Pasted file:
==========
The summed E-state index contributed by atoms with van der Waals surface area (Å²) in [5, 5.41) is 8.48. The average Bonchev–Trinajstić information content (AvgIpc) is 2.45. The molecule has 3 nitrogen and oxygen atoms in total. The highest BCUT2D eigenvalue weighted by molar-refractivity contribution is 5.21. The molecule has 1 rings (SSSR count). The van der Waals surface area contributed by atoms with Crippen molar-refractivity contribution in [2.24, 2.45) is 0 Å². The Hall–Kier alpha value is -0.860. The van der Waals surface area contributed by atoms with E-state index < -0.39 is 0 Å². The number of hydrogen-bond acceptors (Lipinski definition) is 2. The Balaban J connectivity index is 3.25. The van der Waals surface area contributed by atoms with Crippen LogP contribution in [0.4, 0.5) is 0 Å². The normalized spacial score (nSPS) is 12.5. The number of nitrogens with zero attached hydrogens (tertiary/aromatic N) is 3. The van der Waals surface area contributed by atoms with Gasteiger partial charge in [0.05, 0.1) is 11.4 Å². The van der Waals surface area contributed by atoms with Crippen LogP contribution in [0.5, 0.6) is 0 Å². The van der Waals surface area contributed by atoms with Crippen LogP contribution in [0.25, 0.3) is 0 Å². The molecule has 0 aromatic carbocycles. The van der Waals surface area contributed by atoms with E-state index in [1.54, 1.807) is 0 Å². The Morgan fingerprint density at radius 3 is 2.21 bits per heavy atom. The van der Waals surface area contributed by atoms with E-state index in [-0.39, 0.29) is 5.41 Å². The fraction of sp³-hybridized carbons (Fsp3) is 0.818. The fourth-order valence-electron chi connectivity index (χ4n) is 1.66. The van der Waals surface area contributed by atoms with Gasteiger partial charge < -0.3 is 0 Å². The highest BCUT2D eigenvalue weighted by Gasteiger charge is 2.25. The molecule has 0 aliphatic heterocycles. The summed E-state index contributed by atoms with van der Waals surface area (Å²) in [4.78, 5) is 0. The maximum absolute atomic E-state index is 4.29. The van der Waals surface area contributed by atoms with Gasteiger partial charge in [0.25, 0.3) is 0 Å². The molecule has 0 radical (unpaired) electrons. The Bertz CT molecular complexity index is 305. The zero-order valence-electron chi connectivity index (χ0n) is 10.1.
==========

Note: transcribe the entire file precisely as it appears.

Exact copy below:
The summed E-state index contributed by atoms with van der Waals surface area (Å²) in [5, 5.41) is 8.48. The average Bonchev–Trinajstić information content (AvgIpc) is 2.45. The molecule has 3 nitrogen and oxygen atoms in total. The highest BCUT2D eigenvalue weighted by molar-refractivity contribution is 5.21. The molecule has 1 rings (SSSR count). The van der Waals surface area contributed by atoms with Crippen molar-refractivity contribution in [2.24, 2.45) is 0 Å². The Hall–Kier alpha value is -0.860. The van der Waals surface area contributed by atoms with E-state index < -0.39 is 0 Å². The number of hydrogen-bond acceptors (Lipinski definition) is 2. The Balaban J connectivity index is 3.25. The van der Waals surface area contributed by atoms with Crippen LogP contribution in [0.4, 0.5) is 0 Å². The normalized spacial score (nSPS) is 12.5. The number of nitrogens with zero attached hydrogens (tertiary/aromatic N) is 3. The van der Waals surface area contributed by atoms with Gasteiger partial charge in [0.05, 0.1) is 11.4 Å². The van der Waals surface area contributed by atoms with Crippen LogP contribution in [0.5, 0.6) is 0 Å². The van der Waals surface area contributed by atoms with Crippen LogP contribution in [0.25, 0.3) is 0 Å². The molecule has 0 aromatic carbocycles. The van der Waals surface area contributed by atoms with E-state index in [1.54, 1.807) is 0 Å². The Morgan fingerprint density at radius 3 is 2.21 bits per heavy atom. The van der Waals surface area contributed by atoms with E-state index in [-0.39, 0.29) is 5.41 Å². The fraction of sp³-hybridized carbons (Fsp3) is 0.818. The fourth-order valence-electron chi connectivity index (χ4n) is 1.66. The van der Waals surface area contributed by atoms with Gasteiger partial charge < -0.3 is 0 Å². The highest BCUT2D eigenvalue weighted by Gasteiger charge is 2.25. The molecule has 0 aliphatic heterocycles. The summed E-state index contributed by atoms with van der Waals surface area (Å²) in [4.78, 5) is 0. The maximum absolute atomic E-state index is 4.29. The van der Waals surface area contributed by atoms with Gasteiger partial charge in [0.25, 0.3) is 0 Å². The molecule has 0 radical (unpaired) electrons. The Bertz CT molecular complexity index is 305. The zero-order valence-electron chi connectivity index (χ0n) is 10.1.